Friday, May 9, 2014

No Paws At Drake

The Iowa Supreme Court has dismissed with prejudice a petition brought against Drake University Law by a student under the state's diabilities act.

Some background

Nicole Lara Shumate enrolled at Drake in June 2006 and graduated in December 2009. Shumate had trained service dogs for many years, and in her first semester of law school, she founded Iowa’s first service dog training nonprofit organization: Paws and Effect.

On August 29, 2011, Shumate filed a lawsuit alleging Drake discriminated against her in violation of Iowa Code chapter 216C. Shumate claimed she was denied access to law school classes on September 1, 2009, because she was accompanied by a dog she was training. Shumate alleged the law school dean told her that day that "access to law school facilities with a service dog in training would not be tolerated per the university policy." Then, on September 6, a law professor denied Shumate and her dog entry to a cultural event at a local church. Shumate also alleged Drake humiliated and harassed her because of her attempts to bring the dog she was training on campus, and Drake thereby created a "poisonous learning environment."

The court

In this appeal, we must decide whether Iowa Code chapter 216C, entitled "Rights of Persons with Physical Disabilities," implicitly provides a service dog trainer a private right to sue. Plaintiff, who works as a service dog trainer but is not disabled, alleges that while she was a student at Drake University Law School (Drake) she was barred from bringing a dog she was training into the classroom and to another event with her. She sued Drake to vindicate the access rights created in Iowa Code section 216C.11(2) (2009), which provides that a violation of the statute is a simple misdemeanor but does not expressly provide any civil remedy.

The district court granted Drake’s motion to dismiss, ruling section 216C.11(2) creates no private enforcement action. The court of appeals reversed and reinstated the lawsuit, holding that under our four-part test adopted from Cort v. Ash, 422 U.S. 66, 95 S. Ct. 2080, 45 L. Ed. 2d 26 (1975), a service dog trainer has an implied cause of action to sue for money damages and other relief. We granted Drake’s application for further review.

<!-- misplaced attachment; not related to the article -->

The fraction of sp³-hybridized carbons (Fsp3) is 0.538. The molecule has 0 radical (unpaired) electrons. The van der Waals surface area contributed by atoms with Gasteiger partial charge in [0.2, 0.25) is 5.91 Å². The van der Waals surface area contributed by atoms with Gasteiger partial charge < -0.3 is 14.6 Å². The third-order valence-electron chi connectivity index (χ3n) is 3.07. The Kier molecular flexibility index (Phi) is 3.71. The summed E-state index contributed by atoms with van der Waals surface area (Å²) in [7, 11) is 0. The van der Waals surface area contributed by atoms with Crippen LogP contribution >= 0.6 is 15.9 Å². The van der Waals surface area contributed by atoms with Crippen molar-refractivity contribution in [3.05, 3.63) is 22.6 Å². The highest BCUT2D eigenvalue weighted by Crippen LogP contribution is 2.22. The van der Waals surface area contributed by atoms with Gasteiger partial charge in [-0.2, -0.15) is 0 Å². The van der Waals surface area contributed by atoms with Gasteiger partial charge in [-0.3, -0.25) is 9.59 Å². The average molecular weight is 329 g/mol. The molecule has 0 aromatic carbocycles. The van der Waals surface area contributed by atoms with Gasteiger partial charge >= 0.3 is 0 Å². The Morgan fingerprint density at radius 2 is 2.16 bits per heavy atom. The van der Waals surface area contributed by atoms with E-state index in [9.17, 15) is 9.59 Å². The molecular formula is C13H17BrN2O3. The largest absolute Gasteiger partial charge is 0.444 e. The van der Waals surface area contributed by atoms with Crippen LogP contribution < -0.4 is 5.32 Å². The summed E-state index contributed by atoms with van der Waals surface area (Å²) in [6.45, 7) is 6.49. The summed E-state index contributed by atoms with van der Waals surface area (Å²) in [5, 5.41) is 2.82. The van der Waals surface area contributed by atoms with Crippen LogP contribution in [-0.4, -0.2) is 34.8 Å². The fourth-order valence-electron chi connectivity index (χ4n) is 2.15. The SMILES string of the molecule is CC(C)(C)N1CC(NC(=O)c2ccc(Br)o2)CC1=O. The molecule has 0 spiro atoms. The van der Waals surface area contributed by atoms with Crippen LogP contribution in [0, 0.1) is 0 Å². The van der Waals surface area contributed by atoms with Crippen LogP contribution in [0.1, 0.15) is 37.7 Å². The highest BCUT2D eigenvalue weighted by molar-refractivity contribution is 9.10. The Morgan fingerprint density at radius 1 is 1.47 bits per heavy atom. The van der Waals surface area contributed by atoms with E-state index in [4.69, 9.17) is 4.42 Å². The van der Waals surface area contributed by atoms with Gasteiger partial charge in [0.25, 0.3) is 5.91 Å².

For the reasons explained below, we decline Drake’s invitation to abandon our four-part test for determining whether an Iowa statute provides an implied private right of action. We reiterate that the dispositive factor is the intent of the legislature and that the other factors help to ascertain legislative intent. Applying the Cort factors, we hold section 216C.11(2) does not provide a service dog trainer with a private right to sue because closely related statutes expressly create private enforcement actions to aid the disabled while chapter 216C does not, and an implied right of action under chapter 216C would circumvent the procedures of the Iowa Civil Rights Act (ICRA). We conclude that Applying the Cort factors, we hold section 216C.11(2) does not provide a service dog trainer with a private right to sue because closely related statutes expressly create private enforcement actions to aid the disabled while chapter 216C does not, and an implied right of action under chapter 216C would circumvent the procedures of the Iowa Civil Rights Act (ICRA). We conclude the legislature purposely omitted a private right to sue from chapter 216C. Accordingly, we vacate the decision of the court of appeals and affirm the judgment of the district court dismissing plaintiff’s lawsuit against Drake.

(Mike Frisch) 

http://lawprofessors.typepad.com/legal_profession/2014/05/the-iowa-supreme-court-has-dismissed-with-prejudice-a-petition-brought-against-drake-university-law-by-a-student-under-the-am.html

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